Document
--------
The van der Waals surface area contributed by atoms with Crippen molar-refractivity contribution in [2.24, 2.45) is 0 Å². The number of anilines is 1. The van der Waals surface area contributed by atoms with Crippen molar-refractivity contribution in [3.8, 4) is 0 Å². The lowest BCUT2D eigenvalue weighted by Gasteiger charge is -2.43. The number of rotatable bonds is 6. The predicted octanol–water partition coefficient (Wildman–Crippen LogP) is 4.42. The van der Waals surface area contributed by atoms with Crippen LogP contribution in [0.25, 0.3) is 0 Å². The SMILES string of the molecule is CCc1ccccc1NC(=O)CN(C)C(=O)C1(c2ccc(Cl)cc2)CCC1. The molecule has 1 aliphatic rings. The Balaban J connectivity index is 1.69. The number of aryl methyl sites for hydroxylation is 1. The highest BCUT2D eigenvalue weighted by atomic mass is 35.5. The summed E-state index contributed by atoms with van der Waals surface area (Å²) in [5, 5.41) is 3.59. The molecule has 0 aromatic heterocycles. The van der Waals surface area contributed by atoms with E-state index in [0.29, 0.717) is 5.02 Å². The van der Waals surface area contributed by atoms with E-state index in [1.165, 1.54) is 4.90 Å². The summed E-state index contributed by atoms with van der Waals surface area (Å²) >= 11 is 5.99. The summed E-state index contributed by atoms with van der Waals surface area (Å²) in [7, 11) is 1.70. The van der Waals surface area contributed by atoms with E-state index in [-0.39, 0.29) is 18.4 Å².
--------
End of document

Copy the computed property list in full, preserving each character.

The van der Waals surface area contributed by atoms with Crippen molar-refractivity contribution in [2.24, 2.45) is 0 Å². The number of anilines is 1. The van der Waals surface area contributed by atoms with Crippen molar-refractivity contribution in [3.8, 4) is 0 Å². The lowest BCUT2D eigenvalue weighted by Gasteiger charge is -2.43. The number of rotatable bonds is 6. The predicted octanol–water partition coefficient (Wildman–Crippen LogP) is 4.42. The van der Waals surface area contributed by atoms with Crippen LogP contribution in [0.25, 0.3) is 0 Å². The SMILES string of the molecule is CCc1ccccc1NC(=O)CN(C)C(=O)C1(c2ccc(Cl)cc2)CCC1. The molecule has 1 aliphatic rings. The Balaban J connectivity index is 1.69. The number of aryl methyl sites for hydroxylation is 1. The highest BCUT2D eigenvalue weighted by atomic mass is 35.5. The summed E-state index contributed by atoms with van der Waals surface area (Å²) in [5, 5.41) is 3.59. The molecule has 0 aromatic heterocycles. The van der Waals surface area contributed by atoms with E-state index in [0.29, 0.717) is 5.02 Å². The van der Waals surface area contributed by atoms with E-state index in [1.165, 1.54) is 4.90 Å². The summed E-state index contributed by atoms with van der Waals surface area (Å²) >= 11 is 5.99. The summed E-state index contributed by atoms with van der Waals surface area (Å²) in [7, 11) is 1.70. The van der Waals surface area contributed by atoms with E-state index in [-0.39, 0.29) is 18.4 Å².